This Week's Cover: An exclusive interview with Oscar host Billy Crystal

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No one knows the ins and outs of hosting the Academy Awards better than Billy Crystal. For the eight-time host, who will take the stage this Sunday to emcee Hollywood’s biggest night for the first time in eight years, the Oscars have always been deeply personal. “When I would first watch it—[at] 6 or 7 years old, watching on a black-and-white TV—I very rarely could stay up until the Best Picture award, so my mother would write down who won and when I came into the kitchen the next morning, the list of winners would be in my cereal bowl,” he tells EW in an exclusive, wide-ranging interview in this week’s issue. “It’s important that the show be good, and I take it really seriously.”

Still, when he makes his entrance for this year’s show, Crystal may not find that Oscar stage as cozy a place as he did 21 years ago, when he first took on the gig. Ratings for the telecast have steadily ebbed in recent years, complaining about the show has become a national pastime, and last year’s Oscars, hosted by Anne Hathaway and James Franco, were widely slammed as a clumsy attempt by the Academy to lure in younger viewers. Crystal says he knows how high the stakes are for this year’s show: “There’s a big responsibility to the job—I think more so this year because people were not happy last year,” he says. “I’ve got to deliver.”

Crystal tells EW he first got the itch to return to the hosting gig during last year’s show, when he sat backstage and watched moments like actress Melissa Leo dropping the F-bomb go by without a single joke from the hosts. “They didn’t say a word!” he says, still sounding shocked. “That’s when I knew maybe I should come back. It’s fun to be out there when moments like that happen.” That’s not to say the hosting job is a cake walk by any stretch. “As a comedian, you have everything working against you,” Crystal says. “It’s like a bad seder towards the end: We’ve had plagues, we’ve had pestilence—and we still haven’t eaten. My opinion about it is you really have to want to be up there—and those who haven’t, you could tell they really didn’t embrace it the way you have to.”
Some may see Crystal—who stepped in to replace Eddie Murphy—as a safe choice for Oscar host, but in the EW interview he pulls no punches. He shares his unvarnished feelings about the go-for-the-jugular hosting style of Ricky Gervais: “That whole concept of ‘I want to really go after people’—I don’t understand that. Is it a roast or is it an awards show?” He gives his contrarian take on the Academy’s obsessive pursuit of young viewers: “I say if there are young filmmakers making really good, strong movies for that age group—and not just vampire movies—[and those movies are nominated] then young people will watch. But, I mean, look at the nominees this year for Best Director: Woody is 76, Marty is 69. Those are the best films. Is Twilight a Best Picture?” And he reveals that, while he won’t make any jokes in the show about the controversial “rehearsal’s for fags” remark that led Oscar producer Brett Ratner to step down in November (“Rehearsals are for gags,” he says, deadpan), he does intend to use this year’s heated presidential campaign as fodder for comedy: “How funny are these idiots?” he says. “There will be something that will filter into it.”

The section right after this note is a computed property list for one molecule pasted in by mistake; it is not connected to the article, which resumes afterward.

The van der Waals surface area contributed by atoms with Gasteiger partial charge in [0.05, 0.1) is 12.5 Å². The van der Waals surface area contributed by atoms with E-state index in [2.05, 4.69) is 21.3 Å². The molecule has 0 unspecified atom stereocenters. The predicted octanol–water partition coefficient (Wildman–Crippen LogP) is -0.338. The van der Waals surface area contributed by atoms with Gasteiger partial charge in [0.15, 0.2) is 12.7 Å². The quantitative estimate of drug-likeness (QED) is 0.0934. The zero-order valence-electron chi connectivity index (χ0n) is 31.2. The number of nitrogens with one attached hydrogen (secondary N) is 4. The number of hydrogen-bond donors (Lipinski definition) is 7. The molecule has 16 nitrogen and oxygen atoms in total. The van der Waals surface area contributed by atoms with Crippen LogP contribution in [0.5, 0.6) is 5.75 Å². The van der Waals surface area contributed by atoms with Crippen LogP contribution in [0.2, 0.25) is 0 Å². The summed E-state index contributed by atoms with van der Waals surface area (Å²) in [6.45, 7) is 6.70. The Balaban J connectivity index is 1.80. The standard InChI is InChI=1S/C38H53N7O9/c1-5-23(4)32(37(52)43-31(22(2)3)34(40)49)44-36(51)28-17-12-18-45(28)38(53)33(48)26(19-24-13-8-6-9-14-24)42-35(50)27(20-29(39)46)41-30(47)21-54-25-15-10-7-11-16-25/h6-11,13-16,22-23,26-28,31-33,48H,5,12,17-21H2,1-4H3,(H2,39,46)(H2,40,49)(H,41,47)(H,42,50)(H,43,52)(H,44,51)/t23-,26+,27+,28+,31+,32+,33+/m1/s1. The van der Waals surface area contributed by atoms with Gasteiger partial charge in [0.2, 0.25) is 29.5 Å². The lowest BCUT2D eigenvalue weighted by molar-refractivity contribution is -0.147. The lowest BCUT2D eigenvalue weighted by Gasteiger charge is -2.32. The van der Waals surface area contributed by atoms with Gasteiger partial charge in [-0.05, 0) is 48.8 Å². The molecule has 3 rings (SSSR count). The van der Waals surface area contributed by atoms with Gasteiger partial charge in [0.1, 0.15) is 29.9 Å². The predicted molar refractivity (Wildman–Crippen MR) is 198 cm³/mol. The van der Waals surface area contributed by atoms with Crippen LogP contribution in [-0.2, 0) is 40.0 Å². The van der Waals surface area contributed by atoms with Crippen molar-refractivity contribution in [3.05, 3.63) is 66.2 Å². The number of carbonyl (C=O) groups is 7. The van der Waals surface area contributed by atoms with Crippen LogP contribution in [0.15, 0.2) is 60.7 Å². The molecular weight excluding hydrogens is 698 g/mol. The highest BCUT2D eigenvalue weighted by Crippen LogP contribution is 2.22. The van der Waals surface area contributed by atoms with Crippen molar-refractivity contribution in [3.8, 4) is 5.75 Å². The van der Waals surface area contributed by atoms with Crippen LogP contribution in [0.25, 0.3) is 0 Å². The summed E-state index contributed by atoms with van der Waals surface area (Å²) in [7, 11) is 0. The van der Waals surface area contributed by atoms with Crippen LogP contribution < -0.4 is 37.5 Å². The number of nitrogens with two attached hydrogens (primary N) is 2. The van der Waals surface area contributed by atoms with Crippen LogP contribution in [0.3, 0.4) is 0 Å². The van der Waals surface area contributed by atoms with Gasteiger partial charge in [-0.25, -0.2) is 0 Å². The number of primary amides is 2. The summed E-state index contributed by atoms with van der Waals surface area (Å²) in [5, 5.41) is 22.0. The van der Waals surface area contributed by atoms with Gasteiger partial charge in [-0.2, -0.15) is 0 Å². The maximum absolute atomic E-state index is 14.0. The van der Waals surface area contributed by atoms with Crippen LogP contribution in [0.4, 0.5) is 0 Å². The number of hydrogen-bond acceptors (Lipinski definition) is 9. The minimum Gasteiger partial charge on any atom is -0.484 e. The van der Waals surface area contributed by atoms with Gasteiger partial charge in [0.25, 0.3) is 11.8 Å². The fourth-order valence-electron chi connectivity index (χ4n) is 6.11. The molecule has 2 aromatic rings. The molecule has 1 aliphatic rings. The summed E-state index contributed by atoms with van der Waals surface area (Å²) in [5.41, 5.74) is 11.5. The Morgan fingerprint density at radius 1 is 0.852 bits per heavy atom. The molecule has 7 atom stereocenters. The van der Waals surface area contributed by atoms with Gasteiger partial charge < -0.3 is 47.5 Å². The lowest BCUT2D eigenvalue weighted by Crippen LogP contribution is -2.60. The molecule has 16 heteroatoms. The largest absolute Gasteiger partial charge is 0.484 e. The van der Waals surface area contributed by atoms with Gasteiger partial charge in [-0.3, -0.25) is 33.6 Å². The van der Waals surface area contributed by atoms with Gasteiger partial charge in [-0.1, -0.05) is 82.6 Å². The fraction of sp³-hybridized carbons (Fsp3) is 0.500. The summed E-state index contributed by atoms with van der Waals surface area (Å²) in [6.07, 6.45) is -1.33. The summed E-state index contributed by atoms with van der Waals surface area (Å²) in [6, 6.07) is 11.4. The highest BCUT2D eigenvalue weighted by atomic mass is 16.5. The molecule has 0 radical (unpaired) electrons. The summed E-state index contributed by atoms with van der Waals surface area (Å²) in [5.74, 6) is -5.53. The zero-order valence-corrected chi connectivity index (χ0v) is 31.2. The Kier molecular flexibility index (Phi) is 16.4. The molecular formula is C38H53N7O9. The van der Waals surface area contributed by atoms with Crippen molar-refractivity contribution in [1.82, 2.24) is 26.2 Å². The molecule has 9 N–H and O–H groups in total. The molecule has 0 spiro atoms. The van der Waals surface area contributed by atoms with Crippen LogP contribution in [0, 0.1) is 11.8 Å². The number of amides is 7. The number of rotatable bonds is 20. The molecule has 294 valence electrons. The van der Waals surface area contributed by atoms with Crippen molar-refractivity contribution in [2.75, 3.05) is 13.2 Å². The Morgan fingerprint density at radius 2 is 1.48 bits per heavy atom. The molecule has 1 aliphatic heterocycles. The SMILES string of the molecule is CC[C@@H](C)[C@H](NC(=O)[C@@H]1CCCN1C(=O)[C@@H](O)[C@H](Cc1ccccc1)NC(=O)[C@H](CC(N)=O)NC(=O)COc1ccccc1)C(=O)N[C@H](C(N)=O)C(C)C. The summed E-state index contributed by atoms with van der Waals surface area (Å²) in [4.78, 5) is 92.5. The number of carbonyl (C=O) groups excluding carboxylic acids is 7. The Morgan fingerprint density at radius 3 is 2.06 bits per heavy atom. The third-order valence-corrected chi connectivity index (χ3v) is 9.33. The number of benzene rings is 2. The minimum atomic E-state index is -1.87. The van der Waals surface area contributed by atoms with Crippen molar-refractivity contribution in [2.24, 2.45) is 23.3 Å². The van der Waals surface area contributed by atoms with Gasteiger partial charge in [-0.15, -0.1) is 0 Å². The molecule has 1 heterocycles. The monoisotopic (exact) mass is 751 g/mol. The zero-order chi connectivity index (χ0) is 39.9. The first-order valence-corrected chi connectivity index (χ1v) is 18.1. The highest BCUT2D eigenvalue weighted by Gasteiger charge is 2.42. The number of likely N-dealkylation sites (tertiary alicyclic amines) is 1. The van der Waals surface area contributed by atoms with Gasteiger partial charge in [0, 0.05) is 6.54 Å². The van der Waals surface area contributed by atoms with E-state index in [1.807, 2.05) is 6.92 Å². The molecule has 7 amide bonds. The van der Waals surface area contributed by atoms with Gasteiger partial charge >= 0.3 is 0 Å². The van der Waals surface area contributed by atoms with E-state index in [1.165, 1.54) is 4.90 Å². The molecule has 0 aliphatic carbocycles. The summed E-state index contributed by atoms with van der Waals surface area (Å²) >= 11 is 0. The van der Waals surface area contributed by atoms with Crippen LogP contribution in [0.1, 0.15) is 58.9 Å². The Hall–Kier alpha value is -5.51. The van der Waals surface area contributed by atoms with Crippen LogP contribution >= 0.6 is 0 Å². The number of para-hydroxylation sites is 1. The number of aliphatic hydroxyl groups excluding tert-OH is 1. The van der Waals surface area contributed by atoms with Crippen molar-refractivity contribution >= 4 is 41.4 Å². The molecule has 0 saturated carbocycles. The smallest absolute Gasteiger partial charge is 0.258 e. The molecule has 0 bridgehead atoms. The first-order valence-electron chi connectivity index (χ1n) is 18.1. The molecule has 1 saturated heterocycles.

Despite the inevitable Monday-morning quarterbacking about the show and the hand-wringing over ratings, Crystal says he will have his own internal barometer of whether he succeeds as this year’s host. “There’s a younger audience—some of them will be seeing me for the first time. Hopefully, they’ll watch the show and they’ll say, ‘He’s really funny.’ That’s important to me.”

For more of our interview with Crystal — including the never-before-reported backstory on how he came to host this year’s show, his Oscar-watching ritual at home, and his thoughts on which movies should have gotten more Oscar love this year — pick up the new issue of Entertainment Weekly, on stands this Friday.

Entertainment Weekly is now available on most tablets, including the iPad, Nook Color, Kindle Fire, and Samsung Galaxy. Think of it like the EW you already love, but on steroids: With our digital magazine, you can buy the recommended movies, albums, books, and DVDs while you’re reading about them. Plus you can watch music videos and film trailers, and find movie showtimes in your neighborhood. Current subscribers can access the digital version of EW for free by downloading EW app (also free) and logging in using your name and address or the information on your subscription label. Single copies of the magazine are also for sale through the app if you prefer to read EW that way. If you’re not a subscriber, but would like to become one, you can can do so by going to ew.com/allaccess.


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